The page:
My concern relates to the ministry of chaplains in the Army, Air Force and Navy. Many of you will be aware of the pressures on these pastoral and support ministries, which are valued by service men and women because they are offered, and offered to all, regardless of faith or none, outside the chain of command, including and when under charge. This is a high-value/low-cost provision, and it is not always clear, to me at least, that the Treasury as well as the Ministry of Defence understands that. Rumours about a likely fall in chaplaincy numbers, about a new pay scale, which I imagine means a lower pay scale, and the potential de-enriching of the senior post holders, are worrying for the range and effectiveness of the ministry offered to all service men and women, a ministry that is so highly valued. What is rumoured and feared has implications; reduced numbers mean thinner provision; reduced pay risks problems of recruitment and retention; and reduced seniority suggests lower importance for chaplaincy.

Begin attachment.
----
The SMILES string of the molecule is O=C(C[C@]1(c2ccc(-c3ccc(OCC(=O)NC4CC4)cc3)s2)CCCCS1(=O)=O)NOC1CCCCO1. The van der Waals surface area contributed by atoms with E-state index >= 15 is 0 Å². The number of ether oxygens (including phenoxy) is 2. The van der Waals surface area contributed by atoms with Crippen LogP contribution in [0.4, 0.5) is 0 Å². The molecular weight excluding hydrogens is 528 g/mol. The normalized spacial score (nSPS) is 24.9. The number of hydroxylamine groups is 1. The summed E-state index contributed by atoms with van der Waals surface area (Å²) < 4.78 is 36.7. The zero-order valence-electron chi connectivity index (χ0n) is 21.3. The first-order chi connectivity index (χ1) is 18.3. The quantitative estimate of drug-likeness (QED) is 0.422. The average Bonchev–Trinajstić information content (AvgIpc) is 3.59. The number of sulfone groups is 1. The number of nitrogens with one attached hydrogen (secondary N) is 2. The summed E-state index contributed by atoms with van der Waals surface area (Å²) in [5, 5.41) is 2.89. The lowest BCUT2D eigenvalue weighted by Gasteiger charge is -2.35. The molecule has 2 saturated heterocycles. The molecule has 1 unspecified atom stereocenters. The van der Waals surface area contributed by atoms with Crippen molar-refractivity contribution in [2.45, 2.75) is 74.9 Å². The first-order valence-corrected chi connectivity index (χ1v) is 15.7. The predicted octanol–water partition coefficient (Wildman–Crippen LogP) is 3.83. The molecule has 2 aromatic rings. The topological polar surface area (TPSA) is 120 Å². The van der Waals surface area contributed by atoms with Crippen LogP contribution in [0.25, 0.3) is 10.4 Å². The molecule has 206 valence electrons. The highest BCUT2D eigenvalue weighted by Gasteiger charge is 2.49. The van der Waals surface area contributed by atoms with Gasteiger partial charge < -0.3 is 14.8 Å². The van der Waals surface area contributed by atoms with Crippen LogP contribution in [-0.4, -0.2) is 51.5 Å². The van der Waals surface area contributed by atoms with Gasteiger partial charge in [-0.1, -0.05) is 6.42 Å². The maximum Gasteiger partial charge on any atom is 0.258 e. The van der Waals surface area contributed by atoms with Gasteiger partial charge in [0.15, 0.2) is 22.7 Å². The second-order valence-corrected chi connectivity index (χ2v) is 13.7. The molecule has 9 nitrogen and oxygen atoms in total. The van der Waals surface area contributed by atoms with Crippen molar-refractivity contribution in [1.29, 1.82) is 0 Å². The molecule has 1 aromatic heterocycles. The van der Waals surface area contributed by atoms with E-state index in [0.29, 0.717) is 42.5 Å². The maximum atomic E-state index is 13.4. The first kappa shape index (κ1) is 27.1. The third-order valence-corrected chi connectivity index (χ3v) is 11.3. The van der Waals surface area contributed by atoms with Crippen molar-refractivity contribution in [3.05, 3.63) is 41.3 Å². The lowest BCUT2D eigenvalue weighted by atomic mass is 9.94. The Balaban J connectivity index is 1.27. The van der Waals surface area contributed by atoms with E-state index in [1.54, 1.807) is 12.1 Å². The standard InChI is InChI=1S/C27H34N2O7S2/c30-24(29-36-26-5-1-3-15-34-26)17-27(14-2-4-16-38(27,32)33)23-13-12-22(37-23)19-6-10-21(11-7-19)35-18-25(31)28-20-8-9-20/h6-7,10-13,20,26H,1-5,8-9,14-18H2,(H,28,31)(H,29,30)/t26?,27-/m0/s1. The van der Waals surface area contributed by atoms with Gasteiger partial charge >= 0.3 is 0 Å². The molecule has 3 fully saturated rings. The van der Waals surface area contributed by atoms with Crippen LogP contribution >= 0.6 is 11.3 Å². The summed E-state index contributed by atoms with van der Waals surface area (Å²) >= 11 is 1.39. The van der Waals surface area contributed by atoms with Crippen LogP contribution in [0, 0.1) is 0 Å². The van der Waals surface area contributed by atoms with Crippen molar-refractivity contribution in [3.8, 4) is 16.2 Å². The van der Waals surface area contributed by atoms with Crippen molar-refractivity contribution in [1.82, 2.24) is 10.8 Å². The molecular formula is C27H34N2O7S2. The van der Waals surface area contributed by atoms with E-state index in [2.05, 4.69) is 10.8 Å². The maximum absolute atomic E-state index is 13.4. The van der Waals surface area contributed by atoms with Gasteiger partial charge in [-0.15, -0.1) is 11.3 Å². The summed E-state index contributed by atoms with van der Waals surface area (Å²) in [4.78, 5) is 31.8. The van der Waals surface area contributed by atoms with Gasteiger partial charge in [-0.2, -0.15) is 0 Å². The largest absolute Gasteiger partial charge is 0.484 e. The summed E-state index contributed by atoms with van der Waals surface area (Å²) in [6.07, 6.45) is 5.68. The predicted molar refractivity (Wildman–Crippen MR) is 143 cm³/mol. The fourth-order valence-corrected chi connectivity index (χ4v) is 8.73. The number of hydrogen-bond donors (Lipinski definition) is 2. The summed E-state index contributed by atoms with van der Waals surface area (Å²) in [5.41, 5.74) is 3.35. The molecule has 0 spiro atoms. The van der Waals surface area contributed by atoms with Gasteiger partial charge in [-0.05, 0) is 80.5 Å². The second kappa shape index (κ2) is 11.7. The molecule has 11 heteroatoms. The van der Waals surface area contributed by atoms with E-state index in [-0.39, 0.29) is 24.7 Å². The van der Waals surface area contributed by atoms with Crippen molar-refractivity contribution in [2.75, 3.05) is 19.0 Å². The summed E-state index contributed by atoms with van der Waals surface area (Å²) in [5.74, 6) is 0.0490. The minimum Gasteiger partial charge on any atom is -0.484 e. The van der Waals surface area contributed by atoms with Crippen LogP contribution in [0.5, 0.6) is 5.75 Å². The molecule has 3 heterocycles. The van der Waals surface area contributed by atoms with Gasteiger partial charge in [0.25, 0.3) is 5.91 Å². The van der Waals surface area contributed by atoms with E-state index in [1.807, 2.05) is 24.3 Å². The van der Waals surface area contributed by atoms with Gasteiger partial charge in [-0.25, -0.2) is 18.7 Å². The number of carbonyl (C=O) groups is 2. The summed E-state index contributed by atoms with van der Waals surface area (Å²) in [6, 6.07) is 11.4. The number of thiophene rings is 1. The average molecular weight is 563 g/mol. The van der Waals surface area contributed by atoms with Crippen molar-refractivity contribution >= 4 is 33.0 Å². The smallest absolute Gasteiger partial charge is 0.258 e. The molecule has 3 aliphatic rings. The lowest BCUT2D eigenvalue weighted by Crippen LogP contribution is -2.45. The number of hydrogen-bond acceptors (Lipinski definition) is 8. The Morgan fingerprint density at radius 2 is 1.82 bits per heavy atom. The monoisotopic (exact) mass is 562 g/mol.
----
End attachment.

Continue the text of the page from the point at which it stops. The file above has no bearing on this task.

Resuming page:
Discipline is better enhanced and implemented when there is high morale and access to excellent pastoral support. I trust that in supporting this Bill we can be clear that the wider circumstances, the morale and the support of those who serve us is important alongside the proper legal process.
My Lords, I thank the Minister for his very clear exposition of the Bill. I have spent a mere 43 years as a member of your Lordships’ defence group, so I have had the good luck to have fairly close contact with many members of the Armed Forces in many areas and have been able to see many of the problems that have arisen and are dealt with in the Bill.
I am delighted that my noble friend Lord Attlee is right in front of me because a number of years ago we were the only members of your Lordships’ defence group who went to Kosovo. We were introduced to the commander of the entire Finnish detachment. Colonel Lahdenperä saluted me and said, “My Lords, we are but conscripts”. He was lucky. I retaliated with an instant volley: “You’re speaking to one”. That stopped him a bit. Fifty-eight years ago, I was a young officer. Part of my training for the first month of my career was to attend commanding officer’s orders with the father of my noble friend Lord Cathcart—indeed, the late Lord Cathcart was my commanding officer—to see exactly what took place. I seem to recall that the offences were always charged under the Army Act 1955. Things have moved on considerably.